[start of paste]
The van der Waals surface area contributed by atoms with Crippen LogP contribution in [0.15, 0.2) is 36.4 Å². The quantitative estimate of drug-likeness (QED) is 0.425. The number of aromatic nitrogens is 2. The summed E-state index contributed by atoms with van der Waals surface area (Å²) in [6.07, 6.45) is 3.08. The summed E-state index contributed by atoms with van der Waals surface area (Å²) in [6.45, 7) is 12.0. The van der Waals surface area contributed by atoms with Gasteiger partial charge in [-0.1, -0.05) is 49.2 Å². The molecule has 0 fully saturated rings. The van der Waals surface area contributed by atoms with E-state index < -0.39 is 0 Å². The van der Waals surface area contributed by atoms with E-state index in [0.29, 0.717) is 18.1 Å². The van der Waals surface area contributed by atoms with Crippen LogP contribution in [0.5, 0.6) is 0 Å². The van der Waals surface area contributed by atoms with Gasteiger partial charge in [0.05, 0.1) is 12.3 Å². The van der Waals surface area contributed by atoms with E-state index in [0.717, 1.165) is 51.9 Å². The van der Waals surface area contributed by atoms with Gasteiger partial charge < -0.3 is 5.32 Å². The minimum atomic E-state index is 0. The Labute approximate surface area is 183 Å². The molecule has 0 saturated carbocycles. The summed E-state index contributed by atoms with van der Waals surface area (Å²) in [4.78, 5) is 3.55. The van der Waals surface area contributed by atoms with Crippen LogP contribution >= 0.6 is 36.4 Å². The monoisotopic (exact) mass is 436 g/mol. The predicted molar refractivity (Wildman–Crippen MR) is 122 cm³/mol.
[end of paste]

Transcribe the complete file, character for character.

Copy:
The van der Waals surface area contributed by atoms with Crippen LogP contribution in [0.15, 0.2) is 36.4 Å². The quantitative estimate of drug-likeness (QED) is 0.425. The number of aromatic nitrogens is 2. The summed E-state index contributed by atoms with van der Waals surface area (Å²) in [6.07, 6.45) is 3.08. The summed E-state index contributed by atoms with van der Waals surface area (Å²) in [6.45, 7) is 12.0. The van der Waals surface area contributed by atoms with Gasteiger partial charge in [-0.1, -0.05) is 49.2 Å². The molecule has 0 fully saturated rings. The van der Waals surface area contributed by atoms with E-state index < -0.39 is 0 Å². The van der Waals surface area contributed by atoms with E-state index in [0.29, 0.717) is 18.1 Å². The van der Waals surface area contributed by atoms with Crippen LogP contribution in [0.5, 0.6) is 0 Å². The van der Waals surface area contributed by atoms with Gasteiger partial charge in [0.05, 0.1) is 12.3 Å². The van der Waals surface area contributed by atoms with E-state index in [0.717, 1.165) is 51.9 Å². The van der Waals surface area contributed by atoms with Gasteiger partial charge < -0.3 is 5.32 Å². The minimum atomic E-state index is 0. The Labute approximate surface area is 183 Å². The molecule has 0 saturated carbocycles. The summed E-state index contributed by atoms with van der Waals surface area (Å²) in [4.78, 5) is 3.55. The van der Waals surface area contributed by atoms with Crippen LogP contribution >= 0.6 is 36.4 Å². The monoisotopic (exact) mass is 436 g/mol. The predicted molar refractivity (Wildman–Crippen MR) is 122 cm³/mol.